While we talk all the time about the importance of shopping for title services, it’s about time we address what it is exactly that a title company does. Let’s take a closer look at what goes on between the time when you agree to purchase your property and when you legally take ownership.
An order is placed. Once you have a ratified sales contract, you are ready to order settlement and schedule your closing appointment. To complete your order, either you or your agent will provide contact information of all parties involved in the transaction along with the purchase price, loan amount, property jurisdiction and type of loan. A pre-closing manager oversees this phase in the process.
Title work begins. A title abstractor goes to work to ensure clear title. A title abstractor is someone who searches records and files pertaining to a specific property to find its history. This can include transactions between current and previous owners in buying and selling the property, as well as any liens or judgments against the land or house.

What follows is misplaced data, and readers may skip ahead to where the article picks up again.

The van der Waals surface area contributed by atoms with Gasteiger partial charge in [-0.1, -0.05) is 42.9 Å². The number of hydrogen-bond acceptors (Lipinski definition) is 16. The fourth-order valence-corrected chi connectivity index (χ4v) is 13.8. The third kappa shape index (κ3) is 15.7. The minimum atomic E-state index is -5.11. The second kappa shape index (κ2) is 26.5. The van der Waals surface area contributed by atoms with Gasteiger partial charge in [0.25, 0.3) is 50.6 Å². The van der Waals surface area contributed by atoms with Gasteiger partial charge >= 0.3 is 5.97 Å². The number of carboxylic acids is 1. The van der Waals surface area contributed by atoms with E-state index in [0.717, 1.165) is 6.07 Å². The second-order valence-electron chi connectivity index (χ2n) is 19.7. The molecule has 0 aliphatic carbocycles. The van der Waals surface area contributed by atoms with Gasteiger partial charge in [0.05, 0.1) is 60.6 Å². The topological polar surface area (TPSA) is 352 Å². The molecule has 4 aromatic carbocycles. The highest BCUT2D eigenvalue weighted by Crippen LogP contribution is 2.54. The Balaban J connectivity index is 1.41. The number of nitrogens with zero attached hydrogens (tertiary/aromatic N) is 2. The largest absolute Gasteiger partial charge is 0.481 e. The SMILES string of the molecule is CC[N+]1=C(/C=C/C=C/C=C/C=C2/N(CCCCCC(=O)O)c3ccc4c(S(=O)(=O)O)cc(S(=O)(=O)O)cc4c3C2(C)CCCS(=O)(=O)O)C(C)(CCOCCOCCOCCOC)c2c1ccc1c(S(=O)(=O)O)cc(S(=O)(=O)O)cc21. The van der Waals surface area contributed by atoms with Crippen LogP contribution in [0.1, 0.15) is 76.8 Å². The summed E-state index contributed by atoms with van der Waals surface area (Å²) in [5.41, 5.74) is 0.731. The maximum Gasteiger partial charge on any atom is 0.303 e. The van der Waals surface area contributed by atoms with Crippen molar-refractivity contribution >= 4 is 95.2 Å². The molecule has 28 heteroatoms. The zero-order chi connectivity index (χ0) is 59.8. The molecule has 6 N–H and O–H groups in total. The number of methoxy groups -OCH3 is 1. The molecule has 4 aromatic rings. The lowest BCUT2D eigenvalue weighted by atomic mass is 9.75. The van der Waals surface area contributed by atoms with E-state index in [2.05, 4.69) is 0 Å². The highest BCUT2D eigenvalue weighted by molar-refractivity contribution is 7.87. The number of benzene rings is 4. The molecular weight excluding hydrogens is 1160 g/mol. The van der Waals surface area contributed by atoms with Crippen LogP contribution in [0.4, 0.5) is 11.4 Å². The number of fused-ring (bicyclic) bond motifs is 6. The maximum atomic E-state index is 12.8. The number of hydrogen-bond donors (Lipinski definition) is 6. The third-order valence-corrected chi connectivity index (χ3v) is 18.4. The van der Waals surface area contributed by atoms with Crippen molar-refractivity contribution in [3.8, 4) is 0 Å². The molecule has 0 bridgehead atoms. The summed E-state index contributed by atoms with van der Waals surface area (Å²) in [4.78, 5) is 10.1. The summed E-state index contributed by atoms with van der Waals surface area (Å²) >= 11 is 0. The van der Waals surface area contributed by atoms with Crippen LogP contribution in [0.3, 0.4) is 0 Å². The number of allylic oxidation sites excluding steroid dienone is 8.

Meanwhile, your lender’s loan processor works to fund your loan and communicates with members of the settlement team to produce a final HUD-1 and other legal documents you will sign at closing. A settlement coordinator acts as a liaison between the title company and buyers, sellers, agents and lenders.
Time to sign. Once clear title is established and your closing documents are assembled, it’s time to go to settlement. Signing all the paperwork will take about an hour. Buyers sign more documents than sellers. Once all the documents are signed, it’s time to celebrate: You are now a homeowner.
End of the line. Work on your closing doesn’t end with your signature, though. Your case moves on to post-closing, where the post-closing manager disburses escrowed funds, such as a final water & sewer bill. Post-closing is also your point of contact should an unexpected property tax bill, utility bill or lien come to light after settlement.